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Howard Carter

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Introduction

Howard Carter Howard Carter is one of the most famous explorers. His most eminent excavation was when he discovered the untouched tomb of Tutenkhamun, otherwise known as King Tut, although he did many other excavations that helped us understand the culture of the ancient Egyptians even better. I am writing about him to determine how he has made a significant contribution to our understanding of the culture of the ancient Egyptians. Howard Carter was born in 1874, in Norfolk, England. His father was painter and taught him this skill, but Carter had no desire to continue in the painting field, but more in the ways of archeology and work for the Egyptian Exploration Fund, exploring the tombs of the ancient Pharaohs. At the age of 17 he went to Alexandria, Egypt on his first exploration. His first project was at Bani Hassan and his task was to record and copy the hieroglyphics from the walls of the tomb. At this early age, he would work all day, and at night he would sleep in the tomb with the bats. ...read more.

Middle

Carter's employment at the Egyptian Antiquities Service had ended in an unfortunate incident between the Egyptian site guards and a number of drunken French tourists. When the tourists became violently abusive to the guards, Carter allowed the guards to defend themselves. The French tourists, enraged, went through some high officials including the Egyptian Consul General Lord Cromer and called for Carter to make a formal apology. Carter refused, standing by his belief that he made the right decision. The incident set Carter back a few paces and caused him to be posted to the Nile Delta town of Tanta, a place with very little archaeological involvement. This forced Carter to resign from the Antiquities Service in 1905. Howard Carter sustained a hard existence after resigning from the Antiquities Service. He had to make a living by working as a commercial watercolorist or sometimes a guide for tourists. This lifestyle continued until around 1908 when Gaston Maspero introduced Carter to the Fifth Lord Carnarvon. ...read more.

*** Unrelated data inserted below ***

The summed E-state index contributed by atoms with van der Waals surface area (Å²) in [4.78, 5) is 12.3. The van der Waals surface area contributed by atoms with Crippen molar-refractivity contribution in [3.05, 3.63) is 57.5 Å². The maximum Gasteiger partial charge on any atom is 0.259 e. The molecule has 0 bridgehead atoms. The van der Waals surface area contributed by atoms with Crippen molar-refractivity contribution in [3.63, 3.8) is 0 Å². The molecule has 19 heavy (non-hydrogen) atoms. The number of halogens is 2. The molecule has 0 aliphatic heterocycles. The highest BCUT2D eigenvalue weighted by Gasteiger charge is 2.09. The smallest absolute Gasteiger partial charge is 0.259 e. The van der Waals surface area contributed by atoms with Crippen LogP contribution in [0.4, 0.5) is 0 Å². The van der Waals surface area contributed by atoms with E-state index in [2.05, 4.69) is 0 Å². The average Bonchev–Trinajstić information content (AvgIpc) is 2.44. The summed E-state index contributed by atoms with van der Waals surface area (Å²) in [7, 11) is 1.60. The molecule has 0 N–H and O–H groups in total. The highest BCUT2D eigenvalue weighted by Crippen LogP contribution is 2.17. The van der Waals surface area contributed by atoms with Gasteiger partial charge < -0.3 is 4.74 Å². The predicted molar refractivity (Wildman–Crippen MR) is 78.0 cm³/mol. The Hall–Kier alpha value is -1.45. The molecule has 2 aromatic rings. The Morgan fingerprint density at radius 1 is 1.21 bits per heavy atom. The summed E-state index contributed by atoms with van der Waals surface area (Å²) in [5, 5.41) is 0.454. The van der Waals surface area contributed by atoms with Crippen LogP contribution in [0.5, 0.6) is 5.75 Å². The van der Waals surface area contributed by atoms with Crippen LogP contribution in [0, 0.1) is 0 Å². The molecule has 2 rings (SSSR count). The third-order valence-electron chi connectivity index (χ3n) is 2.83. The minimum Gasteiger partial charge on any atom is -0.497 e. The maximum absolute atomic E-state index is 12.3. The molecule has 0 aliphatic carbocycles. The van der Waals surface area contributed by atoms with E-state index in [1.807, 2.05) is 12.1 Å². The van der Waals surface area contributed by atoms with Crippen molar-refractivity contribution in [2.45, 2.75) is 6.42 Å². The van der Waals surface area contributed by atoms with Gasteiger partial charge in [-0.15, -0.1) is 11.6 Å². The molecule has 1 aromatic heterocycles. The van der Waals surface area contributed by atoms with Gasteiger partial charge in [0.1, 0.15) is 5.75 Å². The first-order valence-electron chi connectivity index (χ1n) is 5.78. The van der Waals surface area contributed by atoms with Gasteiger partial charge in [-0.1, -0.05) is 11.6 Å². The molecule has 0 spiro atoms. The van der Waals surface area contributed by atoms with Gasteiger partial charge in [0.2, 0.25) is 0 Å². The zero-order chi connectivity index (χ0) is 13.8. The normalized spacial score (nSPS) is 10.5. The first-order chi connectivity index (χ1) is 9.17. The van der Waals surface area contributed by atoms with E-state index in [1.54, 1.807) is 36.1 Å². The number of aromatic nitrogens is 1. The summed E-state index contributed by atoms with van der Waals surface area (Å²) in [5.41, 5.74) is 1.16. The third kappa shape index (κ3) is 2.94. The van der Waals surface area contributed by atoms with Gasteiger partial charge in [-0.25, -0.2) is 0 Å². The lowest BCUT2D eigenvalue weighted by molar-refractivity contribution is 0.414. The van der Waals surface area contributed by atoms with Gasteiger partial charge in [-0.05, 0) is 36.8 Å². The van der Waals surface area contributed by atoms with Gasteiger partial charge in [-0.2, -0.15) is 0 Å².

Conclusion

At about 4 P.M. that day, Carter broke through the second plaster block and made one of the discoveries of the century, the tomb of King Tutankhamun. The tomb's artifacts took quite a while, a decade, to catalogue. During this time, Lord Carvarvon died of pneumonia. After the media got wind of the treasures of King Tutankhamun and the death of Lord Carnarvon, the hype about a mummy's curse set the media on fire. Finally, the artifacts were sent to the Egyptian Museum in Cairo and the corpse of the young king was studied and laid back to rest. This was his last excavation, and he then took up the hobby of collecting Egyptian artifacts. He returned to England and in 1939, at the age of 65, Howard Carter died. Howard Carter contributed to everyone's understanding of ancient Egyptian culture by discovering many artifacts and scriptures on walls, and he uncovered a tomb that was untouched by tomb robbers, while these people invaded almost all other tombs. Just about everything was taken so this was the first time we could actually see a whole picture of what the Egyptian tomb was and its significance. ...read more.

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